I saw a man in a dress and a wig walking a dog around the park not too long ago. It was a flowery dress, one with hibiscus and palm leaves trailing down the front. The wig was red, a knock-off Lucille Ball, but it worked. The dog was little and crazy-happy to be walking out in the sunshine on this Saturday afternoon in August.

The man was talking to himself, somewhat angrily, and his purple rubber flip-flops kept sliding out from under his feet, making him wobble and lurch when the tiny dog darted from squirrel to tree to passerby. He looked uncomfortable, like an invisible bra strap was digging under his arm. He looked a little sad too, like the humidity and the crowd was too much for him. He didn’t seem to be particularly enjoying his walk. It seemed obligatory.

I lost sight of him after a while. My husband and I were squandering the afternoon as only two people away from their kids can. We wandered, enjoying the aimlessness of it. We carried books in our hands but never opened them. Then, sometime later, maybe half an hour, the man came strolling by again, still talking to himself but much more relaxed, and without the dog.

It startled me a little, to see him without the dog and the leash. I watched him stroll, slower now, over the wide expanse of lawn that stretched the length of a soccer field before disappearing into the trees. He stood taller, almost regal in that red, slightly-lopsided wig. Where was the dog? Had he just been walking him for a friend? And if so, where was the friend? He seemed so happy to be done with it all.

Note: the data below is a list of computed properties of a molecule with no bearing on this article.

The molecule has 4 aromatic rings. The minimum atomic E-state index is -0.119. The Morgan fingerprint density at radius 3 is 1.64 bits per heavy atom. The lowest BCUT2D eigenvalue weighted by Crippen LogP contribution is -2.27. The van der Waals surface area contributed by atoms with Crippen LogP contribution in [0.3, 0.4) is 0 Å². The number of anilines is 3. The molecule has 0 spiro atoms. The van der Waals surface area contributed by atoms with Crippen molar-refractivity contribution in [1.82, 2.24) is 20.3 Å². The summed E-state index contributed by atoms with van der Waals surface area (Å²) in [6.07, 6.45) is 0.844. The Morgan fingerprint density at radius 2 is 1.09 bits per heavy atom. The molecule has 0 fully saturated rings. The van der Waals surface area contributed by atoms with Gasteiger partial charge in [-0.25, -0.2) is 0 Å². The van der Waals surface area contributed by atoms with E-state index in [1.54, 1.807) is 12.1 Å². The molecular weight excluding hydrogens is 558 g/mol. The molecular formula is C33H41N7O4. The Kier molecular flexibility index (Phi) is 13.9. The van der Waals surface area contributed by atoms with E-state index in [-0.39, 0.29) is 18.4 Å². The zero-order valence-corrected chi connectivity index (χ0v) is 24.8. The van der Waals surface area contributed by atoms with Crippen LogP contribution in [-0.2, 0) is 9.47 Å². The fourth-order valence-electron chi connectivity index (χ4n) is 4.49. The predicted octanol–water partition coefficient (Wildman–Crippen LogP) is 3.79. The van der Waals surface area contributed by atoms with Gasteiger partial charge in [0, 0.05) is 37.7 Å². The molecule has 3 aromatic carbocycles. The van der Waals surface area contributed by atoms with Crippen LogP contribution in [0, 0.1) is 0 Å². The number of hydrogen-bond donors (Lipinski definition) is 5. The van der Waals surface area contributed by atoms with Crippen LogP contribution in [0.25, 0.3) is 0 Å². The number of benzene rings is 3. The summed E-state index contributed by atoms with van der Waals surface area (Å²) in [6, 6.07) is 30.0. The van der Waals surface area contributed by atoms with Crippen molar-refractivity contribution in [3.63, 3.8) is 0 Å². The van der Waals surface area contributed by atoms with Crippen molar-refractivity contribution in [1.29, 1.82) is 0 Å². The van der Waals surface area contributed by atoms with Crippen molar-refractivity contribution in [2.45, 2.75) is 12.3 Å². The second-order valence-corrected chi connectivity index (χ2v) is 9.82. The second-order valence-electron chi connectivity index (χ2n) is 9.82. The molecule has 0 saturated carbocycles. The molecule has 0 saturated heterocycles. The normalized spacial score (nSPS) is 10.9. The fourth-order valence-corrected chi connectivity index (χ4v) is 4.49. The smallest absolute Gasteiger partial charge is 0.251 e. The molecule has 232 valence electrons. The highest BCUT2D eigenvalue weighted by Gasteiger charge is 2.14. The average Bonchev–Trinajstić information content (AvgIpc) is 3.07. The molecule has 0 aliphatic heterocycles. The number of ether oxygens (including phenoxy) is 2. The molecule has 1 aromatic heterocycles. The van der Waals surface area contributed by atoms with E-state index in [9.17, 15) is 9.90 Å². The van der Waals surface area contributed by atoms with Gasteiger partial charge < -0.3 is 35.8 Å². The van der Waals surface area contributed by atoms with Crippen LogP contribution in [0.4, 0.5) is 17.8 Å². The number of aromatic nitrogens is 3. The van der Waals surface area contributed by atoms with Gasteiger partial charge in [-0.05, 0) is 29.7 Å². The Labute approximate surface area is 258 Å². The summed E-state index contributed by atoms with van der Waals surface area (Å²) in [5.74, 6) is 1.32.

That’s when it hit me, is this what I look like with and without kids? Am I the sweaty, harried woman, going through the motions, but really just getting it over with, like regular maintenance on the car? Change the oil, check the air filter, feed the kids. Am I just dressing for the part without feeling it?

I recognize this in other moms all the time. I hear them saying the mom-words, “Don’t make me count to five” and “I do see you, yes, good job on that swing/bike/slide,” when they’re thinking about something else entirely, like they’re watching a movie in their head that they don’t want to pause. I do it too, the distracted-mom thing.

Now that school is starting back soon (oh so soon) I catch myself wondering, do my kids see it in me? They have to, right? They have to see the distractedness of my parenting, like that invisible bra strap, keeping me from focusing properly. I don’t want this to be the job that I’m waiting to clock out of. I don’t want to look like I’m babysitting my own kids. It’s a job and it’s not. It’s also a calling.

However, if I’m going to commit to every day, then I want the me that’s at the park with my husband, not reading the book because I’m too busy people-watching and drinking in that moment, to be the mom-me too. I want to want the leash that tethers me to my kids because it was one born of love and hope and all the other pieces of me that would be undone without them. It’s a choice. It’s always a choice. I want to rock the mom-me like that guy rocked the hibiscus dress. I want to walk with my children like I’ve got nowhere else to be.